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4.5 out of 5
ISBN/ASIN : 0802435831
Manufacturer : Moody Publishers|
Release data : 01 June, 1998
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A history lesson and a warning for the church today
Erwin Lutzer's name is not likely to be the first to come to mind when people talk about prominent chroniclers of the history of Nazi Germany, but he has certainly done his homework here and presents - in a nutshell - how Adolf Hitler was able to take over the German church. There were resisters, of course, and Lutzer focuses in large part on Dietrich Bonhoeffer, who went so far as to become involved in an assassination plot on Hitler. This book is an interesting read for those who are interested in the history of the Third Reich.
However, Lutzer uses all of this history to build up to his final chapter about the American church in our own day. The book is a wake-up call: the church needs to become involved in politics and lawmaking, or it will be swept aside. While it is true that the church needs to focus primarily on peoples' spiritual needs, inaction in law-making will lead the church inexorably toward irrelevance and ineffectiveness in all things. I'm sure that critics will immediately bring up the fact that our country has separation of church and state; however, this simply prohibits the setting up of a state religion (if you want to know the problems with the state and the church being under one umbrella, then examine medieval European history and the conditions in Islamic countries today).
In the U.S. the church is still subject to the laws of the state and, therefore, it should also be allowed to legally exert influence on the shaping of those laws. Lutzer uses the following quote from Rausas Rushdoony's book titled "Law and Liberty" to highlight the necessity of the church taking a role in the shaping of our country's laws: "Behind every system of law there is a god. To find the god in any system, locate the source of law in that system...When you choose your authority, you choose your god, and where you look for your law, there is your god."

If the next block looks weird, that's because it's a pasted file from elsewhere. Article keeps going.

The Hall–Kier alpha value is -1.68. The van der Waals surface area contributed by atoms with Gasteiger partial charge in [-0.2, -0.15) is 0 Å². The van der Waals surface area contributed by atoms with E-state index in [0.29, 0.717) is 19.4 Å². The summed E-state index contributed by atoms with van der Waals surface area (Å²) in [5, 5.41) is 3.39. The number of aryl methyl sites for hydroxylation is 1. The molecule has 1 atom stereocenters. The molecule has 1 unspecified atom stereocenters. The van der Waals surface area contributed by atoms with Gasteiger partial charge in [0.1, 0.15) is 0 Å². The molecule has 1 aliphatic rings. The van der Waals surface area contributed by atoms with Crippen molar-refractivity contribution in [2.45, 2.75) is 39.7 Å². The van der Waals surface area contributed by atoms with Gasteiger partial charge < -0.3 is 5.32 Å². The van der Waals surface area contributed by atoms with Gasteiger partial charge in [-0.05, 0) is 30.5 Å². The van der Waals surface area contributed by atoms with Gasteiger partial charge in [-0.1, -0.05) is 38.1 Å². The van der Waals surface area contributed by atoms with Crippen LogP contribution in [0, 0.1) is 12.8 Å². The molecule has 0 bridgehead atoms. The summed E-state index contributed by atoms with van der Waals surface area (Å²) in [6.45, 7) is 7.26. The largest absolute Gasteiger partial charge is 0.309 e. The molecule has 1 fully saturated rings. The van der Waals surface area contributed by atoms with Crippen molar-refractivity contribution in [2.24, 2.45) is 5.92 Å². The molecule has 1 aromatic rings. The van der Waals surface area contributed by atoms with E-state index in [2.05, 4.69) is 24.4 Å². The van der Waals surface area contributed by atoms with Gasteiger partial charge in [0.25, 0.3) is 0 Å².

The church has already been bulllied by the law, which has been shaped primarily by secular humanists, for the past three and a half decades; inactivity on the part of individual members, as well as the body as a whole, will not make conditions better in America. Unless we want to see the influence of Christ and His church diminish until, as in Nazi Germany, the church is under the goverment's thumb rather than separate from it, we had better heed Lutzer's call to action and get involved. This does not mean that every Christian has to become a politican/lawmaker - although we need Christian lawmakers, too - but that the church needs to make its voice heard, and that starts simply at the voting booth.
A fascis-ating read
The revealing story of how the cross of christ was used as a symbol of the nazi agenda.
The book begins with the rise of Hitler, where his beliefs stemmed from, the manipulation of the people and how he replaced the cross with the swastika. The book then gets into the church and the role it played. Quite a bit is dedicated to Dietrich Bonhoeffer who was executed at age 39. He gave his life for what he believed in. There are good books available on Bonhoeffers writings. The book ends discussing Americas own hidden cross.
Lutzer does a wonderful job illustrating and detailing the reasons Christians living during the Holocaust failed to rebel against the Thrid Reich. Not only does he help you understand just how it happened, but he warns us just how fickle the human heart can be in that it could very well happen again (even in the seemingly invincible United States).
The content of the book is more "entertaining" than the style of writing, though, whether or not you enjoy the style it is definitely a worthy read.